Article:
NASHVILLE, Tenn. (WKRN)– As students and parents were calling for gun reforms throughout the Tennessee Statehouse, Governor Bill Lee (R-Tennessee) faced questions from reporters about whether he would support “red flag” laws but wasn’t specific about what he would propose or support.
“These laws allow people like parents or friends to alert officers who can then petition the judge to remove firearms,” explained University of California Davis Assistant Professor Veronica Pear.
Lee told reporters that one thing everyone could probably agree on was that “a person who is a threat to themselves or a threat to others should not have access to weapons.”
However, every time he mentioned limiting some people’s access to weapons because they pose a danger, he said he wanted to find a way to accomplish that without infringing on constitutional rights.
Lee said the phrase “red flag” law could mean different things to different people and said he is looking for answers to separate firearms from dangerous people.
When asked if he is just “kicking the issue down the road” on “red flag” laws while he pushes forward measures to increase school security and put SROs in every school in Tennessee, Lee didn’t answer directly.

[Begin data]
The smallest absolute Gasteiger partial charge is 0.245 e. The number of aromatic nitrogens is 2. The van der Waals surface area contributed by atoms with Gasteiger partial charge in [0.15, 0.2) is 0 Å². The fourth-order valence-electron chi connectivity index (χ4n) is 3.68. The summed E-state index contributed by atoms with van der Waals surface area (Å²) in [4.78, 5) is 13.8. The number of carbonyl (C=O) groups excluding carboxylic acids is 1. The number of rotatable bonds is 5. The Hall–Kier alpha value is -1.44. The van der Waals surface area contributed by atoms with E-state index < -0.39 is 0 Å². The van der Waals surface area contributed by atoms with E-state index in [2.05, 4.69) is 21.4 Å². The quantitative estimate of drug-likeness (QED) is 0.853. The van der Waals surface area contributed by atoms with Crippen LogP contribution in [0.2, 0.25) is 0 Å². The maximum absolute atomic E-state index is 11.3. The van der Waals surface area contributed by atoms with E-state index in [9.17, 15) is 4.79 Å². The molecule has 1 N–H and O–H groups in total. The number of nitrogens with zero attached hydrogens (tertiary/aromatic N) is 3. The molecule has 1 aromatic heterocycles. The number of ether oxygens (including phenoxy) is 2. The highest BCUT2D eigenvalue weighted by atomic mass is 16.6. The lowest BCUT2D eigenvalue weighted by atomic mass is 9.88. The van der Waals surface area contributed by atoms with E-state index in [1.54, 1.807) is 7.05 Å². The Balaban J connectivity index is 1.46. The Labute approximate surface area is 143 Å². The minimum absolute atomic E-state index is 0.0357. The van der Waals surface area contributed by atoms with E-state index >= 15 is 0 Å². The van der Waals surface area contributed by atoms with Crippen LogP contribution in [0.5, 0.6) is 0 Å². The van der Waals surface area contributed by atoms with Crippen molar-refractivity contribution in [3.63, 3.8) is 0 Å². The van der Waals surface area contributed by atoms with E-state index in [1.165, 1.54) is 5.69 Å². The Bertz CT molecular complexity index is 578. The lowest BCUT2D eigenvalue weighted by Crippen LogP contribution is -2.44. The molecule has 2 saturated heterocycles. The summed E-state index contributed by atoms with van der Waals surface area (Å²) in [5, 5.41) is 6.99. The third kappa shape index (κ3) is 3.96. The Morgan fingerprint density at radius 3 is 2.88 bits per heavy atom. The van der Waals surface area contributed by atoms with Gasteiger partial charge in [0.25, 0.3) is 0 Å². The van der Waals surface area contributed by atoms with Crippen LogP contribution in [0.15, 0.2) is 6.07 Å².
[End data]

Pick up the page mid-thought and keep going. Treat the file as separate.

“I think as I said before, I think we all agree, that there is and that we all agree, that we should find something that we can agree upon that accomplishes the things that I’ve already laid out. I think we can do that. I think we should do that. I think we will work really hard to accomplish that. I believe it’s possible,” Lee said.
News 2 emailed every Republican Tennessee state lawmaker about their position on a bill like a “red flag” law and nearly every member of the Republican supermajority either didn’t respond or gave an indirect answer.
A “red flag” law passed in Florida months after the 2018 Parkland shooting. According to the Associated Press, it was applied more than 3,500 times in the first 20 months after being signed into law.
According to UC Davis in California, 58 shootings and suicides have been prevented in California due to a “red flag” law passed there in 2016.